A Flinders University chemist is using Australia’s OPAL research reactor at Lucas Heights in Sydney to investigate ancient Aboriginal Australian society.
Using the technique called neutron activation analysis, Dr Rachel Popelka-Filcoff can “geochemically fingerprint” Aboriginal ochre pigments from different locations, archaeological sites and artefacts.
As the geochemical composition of ochre varies with location, she can correlate each sample with its site of origin, gaining information on cultural practices, travel and exchange patterns, and the relationship of Aboriginal people to the landscape. “Ochre pigments are highly significant in Aboriginal culture,” says Rachel. “Cultural expression often requires a specific pigment. Applying ochre to an object such as a spear can transform both its colour and its cultural meaning.”
Dr Roman Dronov, also from Flinders, is using the reactor to study the formation of bacterial protein layers. He is applying what he finds to constructing a new type of biosensor based on these layers and porous silicon. These highly sensitive devices can rapidly detect trace amounts of molecules, such as environmental poisons and markers of disease—a great improvement on traditional analytical methods.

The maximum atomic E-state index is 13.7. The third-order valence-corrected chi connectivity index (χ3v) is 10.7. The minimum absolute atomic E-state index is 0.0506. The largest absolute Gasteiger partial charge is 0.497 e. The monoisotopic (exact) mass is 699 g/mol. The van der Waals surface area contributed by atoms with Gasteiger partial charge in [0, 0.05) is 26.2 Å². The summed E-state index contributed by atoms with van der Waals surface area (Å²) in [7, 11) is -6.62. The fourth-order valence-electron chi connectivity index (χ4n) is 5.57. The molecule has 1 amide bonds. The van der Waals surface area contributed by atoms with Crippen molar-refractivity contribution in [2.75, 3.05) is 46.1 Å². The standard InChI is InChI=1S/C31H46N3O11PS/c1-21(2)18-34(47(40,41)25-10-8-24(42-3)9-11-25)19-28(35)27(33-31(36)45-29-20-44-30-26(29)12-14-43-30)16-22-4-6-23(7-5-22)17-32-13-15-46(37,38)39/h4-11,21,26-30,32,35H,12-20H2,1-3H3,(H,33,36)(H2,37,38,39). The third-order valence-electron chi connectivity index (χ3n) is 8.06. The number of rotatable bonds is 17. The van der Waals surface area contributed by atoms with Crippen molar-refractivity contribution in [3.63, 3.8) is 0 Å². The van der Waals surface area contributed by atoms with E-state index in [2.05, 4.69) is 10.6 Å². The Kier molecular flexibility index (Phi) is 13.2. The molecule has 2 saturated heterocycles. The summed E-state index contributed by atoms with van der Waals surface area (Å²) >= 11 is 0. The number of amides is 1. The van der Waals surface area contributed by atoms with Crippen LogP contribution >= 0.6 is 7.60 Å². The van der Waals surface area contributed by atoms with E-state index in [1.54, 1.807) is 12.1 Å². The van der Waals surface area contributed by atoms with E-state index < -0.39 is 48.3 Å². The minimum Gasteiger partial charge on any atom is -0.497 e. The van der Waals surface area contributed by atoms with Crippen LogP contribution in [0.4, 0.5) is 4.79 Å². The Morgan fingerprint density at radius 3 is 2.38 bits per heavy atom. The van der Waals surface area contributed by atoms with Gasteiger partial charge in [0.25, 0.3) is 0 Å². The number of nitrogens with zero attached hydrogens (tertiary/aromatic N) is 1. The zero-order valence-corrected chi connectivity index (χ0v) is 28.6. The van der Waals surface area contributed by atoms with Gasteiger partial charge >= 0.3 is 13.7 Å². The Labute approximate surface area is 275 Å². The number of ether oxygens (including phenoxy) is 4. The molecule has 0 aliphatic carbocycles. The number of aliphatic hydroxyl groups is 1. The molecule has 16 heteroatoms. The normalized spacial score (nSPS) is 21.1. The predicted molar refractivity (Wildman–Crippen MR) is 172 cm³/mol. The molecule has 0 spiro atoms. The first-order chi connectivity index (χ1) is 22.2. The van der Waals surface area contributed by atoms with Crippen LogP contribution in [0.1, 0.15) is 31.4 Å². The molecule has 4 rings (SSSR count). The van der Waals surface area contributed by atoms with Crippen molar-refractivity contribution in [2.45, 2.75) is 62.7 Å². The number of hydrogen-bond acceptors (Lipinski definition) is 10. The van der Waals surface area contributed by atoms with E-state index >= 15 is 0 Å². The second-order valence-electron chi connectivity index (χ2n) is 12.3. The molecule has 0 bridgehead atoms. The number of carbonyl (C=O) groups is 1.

“Using such biosensors in point-of-care health settings hastens disease detection and improves disease management,” says Roman. “There is large demand for robust and cost-efficient biosensor solutions.”
Rachel and Roman are Australian Institute of Nuclear Science and Engineering Inc. Research Fellows for 2011, the first researchers from South Australia to be awarded the honour. Their fellowship gives them access to the research facilities of the Australian Nuclear Science and Technology Organisation, such as OPAL.
Photo: Rachel Popelka-Filcoff can trace the cultural use of ochre using Australia’s research reactor
Credit: Ashton Claridge, Flinders Media
School of Chemical and Physical Sciences, Flinders University, Peter Gill, email@example.com